Turnbull said he was “seeking clarification” from the US government about the revelations in the Guardian.

    “Australians will be very troubled by the allegation in the Guardian and other publications that the US National Security Agency is engaged in large-scale, covert surveillance of private data belonging to non-US citizens held by American companies such as Google, Facebook, Apple, Microsoft, Amazon and Youtube,” Turnbull said.

    The total number of internet users in Australia was estimated to be around 79% of the population according to figures released by the World Bank in 2012. Facebook has 11.8 million Australian users, which is more than half of the population (although there will be multiple accounts and inactive users). Google does not release country-specific user figures, but it put global Gmail user numbers at 425 million in 2012. Apple is also rather opaque in terms of Australian users, but there are believed to be more than 4m iPhones in the country.

    The NSA access was enabled by changes to US surveillance law, renewed by Barack Obama in December 2012. It allows for the targeting of any customers of participating firms who live outside the US, or those Americans whose communications include people outside the US.

    The Australian Greens senator Scott Ludlam is demanding the government tell Australians whether it believes it is appropriate that US intelligence agencies “appear to be engaged in warrantless real-time surveillance of the entire online population”.

    Ludlam also wants to know whether the Australian intelligence community has access to the material gathered and whether this could be linked to the push by the attorney general’s department for Australian internet service providers to keep metadata for two years.

    “This is not just a US matter. Pretty much every Australian uses these services. I can’t wait to see what the Australian government has to say,” he told Guardian Australia.


    Turnbull said that if the revelations were correct, it could also undermine the commercial strategies of US companies pushing cloud storage services for data.

    “These reports have potentially very significant commercial implications. There is a massive global trend to cloud services. The vast majority of the cloud service providers are US companies. These companies have, with US government support and endorsement, been promoting their services globally, and have sought to allay concerns that data hosted by them would have less privacy protection than it would in Australia. Today's reports elevate those concerns to an even higher level especially since it has been alleged that foreign-owned data hosted by US internet companies has lesser protection than data belonging to US citizens,” Turnbull said.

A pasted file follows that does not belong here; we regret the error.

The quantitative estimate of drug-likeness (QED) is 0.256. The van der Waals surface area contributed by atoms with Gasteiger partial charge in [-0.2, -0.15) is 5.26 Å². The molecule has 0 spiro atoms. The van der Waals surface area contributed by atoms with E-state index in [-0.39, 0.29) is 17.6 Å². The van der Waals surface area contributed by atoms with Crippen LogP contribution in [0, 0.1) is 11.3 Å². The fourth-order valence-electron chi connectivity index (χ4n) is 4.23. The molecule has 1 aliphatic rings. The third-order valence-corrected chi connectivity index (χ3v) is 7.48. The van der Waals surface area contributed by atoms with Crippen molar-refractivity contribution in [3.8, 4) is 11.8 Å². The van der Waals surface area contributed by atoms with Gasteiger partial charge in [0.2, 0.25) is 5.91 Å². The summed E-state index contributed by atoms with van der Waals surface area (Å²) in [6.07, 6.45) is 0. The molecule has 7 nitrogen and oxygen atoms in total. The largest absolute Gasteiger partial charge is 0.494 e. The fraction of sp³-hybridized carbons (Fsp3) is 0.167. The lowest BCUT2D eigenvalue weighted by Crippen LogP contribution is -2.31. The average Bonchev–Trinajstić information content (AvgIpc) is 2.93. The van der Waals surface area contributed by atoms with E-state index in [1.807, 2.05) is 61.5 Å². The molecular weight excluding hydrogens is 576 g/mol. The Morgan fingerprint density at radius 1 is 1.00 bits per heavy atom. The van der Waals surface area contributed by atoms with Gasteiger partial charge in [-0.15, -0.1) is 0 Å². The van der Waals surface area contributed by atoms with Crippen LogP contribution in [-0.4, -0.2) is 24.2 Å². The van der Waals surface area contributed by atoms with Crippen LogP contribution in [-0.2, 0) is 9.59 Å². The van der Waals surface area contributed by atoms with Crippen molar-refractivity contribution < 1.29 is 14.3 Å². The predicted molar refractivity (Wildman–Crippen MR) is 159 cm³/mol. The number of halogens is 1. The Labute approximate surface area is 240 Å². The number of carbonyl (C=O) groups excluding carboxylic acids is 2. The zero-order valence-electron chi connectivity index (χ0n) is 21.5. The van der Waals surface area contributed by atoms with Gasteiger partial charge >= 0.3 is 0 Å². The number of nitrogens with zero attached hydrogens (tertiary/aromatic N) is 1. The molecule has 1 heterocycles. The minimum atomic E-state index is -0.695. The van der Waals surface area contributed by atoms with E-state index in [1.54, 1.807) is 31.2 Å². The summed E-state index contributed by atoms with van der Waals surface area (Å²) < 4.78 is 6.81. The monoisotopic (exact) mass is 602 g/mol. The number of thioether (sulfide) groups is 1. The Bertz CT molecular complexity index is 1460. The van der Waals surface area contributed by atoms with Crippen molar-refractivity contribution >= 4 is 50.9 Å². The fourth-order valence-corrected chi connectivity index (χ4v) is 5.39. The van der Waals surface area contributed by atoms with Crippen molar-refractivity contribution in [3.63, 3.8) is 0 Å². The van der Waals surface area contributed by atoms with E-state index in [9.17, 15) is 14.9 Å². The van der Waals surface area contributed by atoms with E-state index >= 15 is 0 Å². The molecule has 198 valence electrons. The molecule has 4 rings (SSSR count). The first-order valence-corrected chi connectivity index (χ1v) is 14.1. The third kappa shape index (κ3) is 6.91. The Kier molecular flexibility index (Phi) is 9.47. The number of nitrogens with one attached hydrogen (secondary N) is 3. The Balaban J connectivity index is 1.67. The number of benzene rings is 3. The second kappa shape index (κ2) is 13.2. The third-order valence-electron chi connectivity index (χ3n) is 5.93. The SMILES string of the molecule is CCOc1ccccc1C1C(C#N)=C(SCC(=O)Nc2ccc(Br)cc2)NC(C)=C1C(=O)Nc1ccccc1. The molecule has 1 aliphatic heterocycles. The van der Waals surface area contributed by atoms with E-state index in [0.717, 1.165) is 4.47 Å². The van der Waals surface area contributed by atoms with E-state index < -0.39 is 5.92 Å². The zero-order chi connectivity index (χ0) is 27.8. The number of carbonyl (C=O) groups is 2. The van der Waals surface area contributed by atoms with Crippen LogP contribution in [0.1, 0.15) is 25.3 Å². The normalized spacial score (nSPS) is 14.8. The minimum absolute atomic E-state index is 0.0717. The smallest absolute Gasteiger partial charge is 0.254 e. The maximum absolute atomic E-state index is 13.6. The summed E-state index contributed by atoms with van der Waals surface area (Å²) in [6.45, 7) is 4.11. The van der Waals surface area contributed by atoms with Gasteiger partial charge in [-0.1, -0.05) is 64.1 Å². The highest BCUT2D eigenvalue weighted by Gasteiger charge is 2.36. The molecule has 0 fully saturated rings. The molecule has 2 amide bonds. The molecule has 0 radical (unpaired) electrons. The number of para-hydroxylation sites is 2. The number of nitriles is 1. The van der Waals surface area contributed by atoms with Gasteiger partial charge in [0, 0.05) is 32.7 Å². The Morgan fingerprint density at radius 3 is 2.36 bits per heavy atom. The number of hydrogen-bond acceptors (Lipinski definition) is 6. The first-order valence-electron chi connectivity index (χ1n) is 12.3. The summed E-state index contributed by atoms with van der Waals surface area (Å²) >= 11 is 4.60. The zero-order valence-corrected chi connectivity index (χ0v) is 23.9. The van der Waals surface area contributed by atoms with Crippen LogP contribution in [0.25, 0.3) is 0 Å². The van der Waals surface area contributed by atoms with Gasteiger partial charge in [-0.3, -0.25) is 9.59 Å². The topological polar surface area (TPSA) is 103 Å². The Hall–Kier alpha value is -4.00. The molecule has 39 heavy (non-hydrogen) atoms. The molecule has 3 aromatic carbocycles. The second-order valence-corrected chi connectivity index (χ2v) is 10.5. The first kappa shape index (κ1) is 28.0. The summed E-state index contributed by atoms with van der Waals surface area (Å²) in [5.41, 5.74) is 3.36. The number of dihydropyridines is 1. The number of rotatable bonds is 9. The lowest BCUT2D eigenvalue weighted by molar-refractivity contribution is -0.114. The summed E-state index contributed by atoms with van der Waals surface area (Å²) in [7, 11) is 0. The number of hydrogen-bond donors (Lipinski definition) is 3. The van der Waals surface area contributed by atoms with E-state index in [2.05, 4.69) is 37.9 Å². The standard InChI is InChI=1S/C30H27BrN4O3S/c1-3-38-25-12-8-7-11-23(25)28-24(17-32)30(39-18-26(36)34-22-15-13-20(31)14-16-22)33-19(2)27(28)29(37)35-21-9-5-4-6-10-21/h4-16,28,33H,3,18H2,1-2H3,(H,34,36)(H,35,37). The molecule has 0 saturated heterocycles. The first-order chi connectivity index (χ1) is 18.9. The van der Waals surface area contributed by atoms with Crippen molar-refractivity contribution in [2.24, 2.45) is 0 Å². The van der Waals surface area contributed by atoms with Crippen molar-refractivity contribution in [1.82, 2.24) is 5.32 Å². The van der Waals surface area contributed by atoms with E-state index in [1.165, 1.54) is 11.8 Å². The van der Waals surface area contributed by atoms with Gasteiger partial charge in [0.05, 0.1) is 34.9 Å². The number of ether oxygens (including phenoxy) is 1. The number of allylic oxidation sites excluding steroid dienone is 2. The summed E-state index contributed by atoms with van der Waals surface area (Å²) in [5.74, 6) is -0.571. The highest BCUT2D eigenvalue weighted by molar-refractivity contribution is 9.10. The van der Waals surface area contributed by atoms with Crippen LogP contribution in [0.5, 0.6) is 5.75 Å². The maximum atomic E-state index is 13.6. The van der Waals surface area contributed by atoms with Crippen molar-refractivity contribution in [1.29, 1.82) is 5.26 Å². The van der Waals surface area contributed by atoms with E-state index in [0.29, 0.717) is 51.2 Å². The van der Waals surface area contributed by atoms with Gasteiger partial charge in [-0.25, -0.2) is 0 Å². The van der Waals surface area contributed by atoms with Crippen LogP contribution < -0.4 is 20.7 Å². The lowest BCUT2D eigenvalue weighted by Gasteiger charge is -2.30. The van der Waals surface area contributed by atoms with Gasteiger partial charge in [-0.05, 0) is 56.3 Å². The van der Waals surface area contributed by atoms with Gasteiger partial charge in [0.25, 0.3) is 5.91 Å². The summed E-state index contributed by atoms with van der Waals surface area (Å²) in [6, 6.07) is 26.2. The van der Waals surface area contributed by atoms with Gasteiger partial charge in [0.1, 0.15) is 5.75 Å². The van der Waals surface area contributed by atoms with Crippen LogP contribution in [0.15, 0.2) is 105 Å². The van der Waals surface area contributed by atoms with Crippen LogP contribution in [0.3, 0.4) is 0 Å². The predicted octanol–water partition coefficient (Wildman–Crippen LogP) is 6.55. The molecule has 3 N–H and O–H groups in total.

Figures released last year showed Australian government agencies, including law enforcement agencies, accessed private telecommunications data and internet logs more than 300,000 times in 2011-12, during criminal and revenue investigations.


  4. Woodside Browse cost $90 - $100 billion...
    Woodside lifts lid on Browse blowout

    THE Woodside Petroleum-led Browse liquefied natural gas project off the coast of Western Australia has revealed for the first time the capital cost of the controversial development at James Price Point in a formal declaration to the state and federal governments.

    The five Browse partners have also requested that their retention lease on the big offshore gas fields in the Browse Basin be varied from a version pushed by former Woodside chief Don Voelte that committed them to studying onshore development at James Price Point, which is 60km north of Broome.

    Neither Woodside nor the governments would comment on the details of a commercial viability report submitted by the Browse partners on Friday.

    But speculation of a capital cost as high as $90bn to $100bn has been widespread, although it is unclear if this includes more than up-front costs. This is double the previous estimates for the project.

    The estimate is believed to have been based on extrapolating known and expected cost blowouts at the $53bn Gorgon LNG project and the cost of building four big underwater gas compression stations, which would be required to move the gas through pipelines to shore.